Firesat pallet yards have become a significant enough problem that code officialsfelt they couldn’t ignore it. Davidson commented, “The problem with largepallet fires is once they get going they are hard to stop.” This tends to occurbecause the large amount of surface area and the open nature of a pallet designcreates the perfect geometry to foster a fast developing fire with a very highheat release.
The newrules apply only to outdoor storage although they do cover both wooden andplastic pallets. The ICC publicly posted the proposed changes this past Marchand held hearings in April. Although this does appear to be just another in along line of regulations to impact the pallet industry, the increasing numberof fires does indicate a problem. While this may not be a regulation that islooking for a real reason to exist, that doesn’t make it any easier when itwill likely increase storage costs for pallet operations.
WOOD AND PLASTICPALLET STORAGE AND REHABILITATION
Applies to allfacilities with either storage or rehabilitation of pallets (both wooden andplastic).
Fire Flow. Theminimum required fire flow in pallet storage yards exceeding 3200 sq. ft. ofpallet storage areas shall be not less than 2,000 gpm. For storage yards withstable piles greater than 6,200 sq. ft. the required fire flow shall be notless than 3,000 gpm. Pallet storage yards shall not exceed the available firehydrant flow and spacing.
Fire Hydrants.Fire hydrants required for fire flow purposes for pallet storage arrays shallbe
installed in accordance within 300 ft. of pallet locationsmeasured along unobstructed access paths.
Fire DepartmentAccess. Fire apparatus access roads shall be located within 150 ft. of allportions of the pallet storage array(s). Permanent delineation of on-site fireapparatus access roads shall be provided as required by the fire code official.
Exterior palletrepair and storage areas greater than 3,200 sq ft. Exterior pallet storagearrays greater than 3200 sq. ft. shall comply with all of the following:
1. Stacks shall not exceed a heightof 18 ft.
2. Stacks shall be no closer thaneight ft. to any property line or a distance equal to the stack height, whicheveris greater.
3. Stacks shall be no closer thaneight ft. to any other on-site storage area.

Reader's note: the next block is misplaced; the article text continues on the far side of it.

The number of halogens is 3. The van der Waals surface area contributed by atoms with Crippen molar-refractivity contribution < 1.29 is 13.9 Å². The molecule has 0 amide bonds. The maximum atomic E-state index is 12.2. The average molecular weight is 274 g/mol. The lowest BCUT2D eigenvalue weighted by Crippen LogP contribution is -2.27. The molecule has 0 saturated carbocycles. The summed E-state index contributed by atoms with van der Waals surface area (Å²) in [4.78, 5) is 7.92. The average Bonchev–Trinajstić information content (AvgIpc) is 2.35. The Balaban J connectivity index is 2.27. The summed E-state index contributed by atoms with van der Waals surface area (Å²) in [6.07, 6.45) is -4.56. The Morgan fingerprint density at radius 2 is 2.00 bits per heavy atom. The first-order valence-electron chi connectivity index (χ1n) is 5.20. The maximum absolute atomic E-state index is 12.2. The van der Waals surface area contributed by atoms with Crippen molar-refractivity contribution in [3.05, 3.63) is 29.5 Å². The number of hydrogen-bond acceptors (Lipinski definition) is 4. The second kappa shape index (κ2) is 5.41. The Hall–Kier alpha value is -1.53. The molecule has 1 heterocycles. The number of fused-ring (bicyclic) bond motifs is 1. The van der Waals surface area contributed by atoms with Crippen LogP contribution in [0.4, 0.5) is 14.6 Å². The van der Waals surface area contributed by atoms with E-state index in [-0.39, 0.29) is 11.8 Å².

4. Stacks shall be no closer than15 ft. to any on-site structure.
5. Stacks shall be arranged to formstable piles.
6. Piles shall not contain morethan 6,000 cu. ft. of pallets.
7. Piles shall be separated fromother piles by a minimum distance of eight ft.
8. Piles shall be arranged in agrid system to form pallet storage arrays with a maximum dimension of 50 ft. by50 ft.
9. Pallet storage arrays shall be separatedby a minimum distance of 24 ft.
Exterior storage notgreater than 3200 sq. ft. in area. Exterior pallet storage not greater than3200 square feet shall comply with all of the following:
1. Stacks shall be no closer thaneight ft. to any property line or a distance equal to the stack height,whichever is greater.
2. Stacks shall be no closer thaneight ft. to any other on-site storage.
3. Stacks shall be no closer than15 ft. to any on-site structure.
Exception: Whereapproved by the fire code official, stacks located closer than 15 ft. to anon-site structure shall maintain minimum horizontal clearances based on thequantity of pallets and the level of protection provided by the buildingconstruction as follows:
1. The minimum horizontal clearancefor 50 pallets or less adjacent to a masonry wall without openings locatedwithin 20 ft. horizontally of the pallet stacks, or adjacent to a masonry wallwith two hour fire-resistance rated protected openings shall be zero feet.
2. The minimum horizontal clearancefor 51 to 200 pallets adjacent to a masonry wall without openings locatedwithin 20 ft. horizontally of the pallet stacks, or a masonry wall with twohour fire-resistance rated protected openings shall be eight feet.
3. The minimum horizontal clearancefor 50 pallets or less adjacent to a wood or metal building equipped throughoutwith an approved automatic sprinkler system shall be eight ft.
4. Stacks located less than 15 ft.from an exterior building wall shall not exceed a height equal to 30 inchesbelow the roof line elevation, or 15 feet, whichever is less.
5. Stacks shall be arranged to formstable piles. A stack is an individual stack of pallets, a pile is a group oftwo or more stacks of pallets grouped together.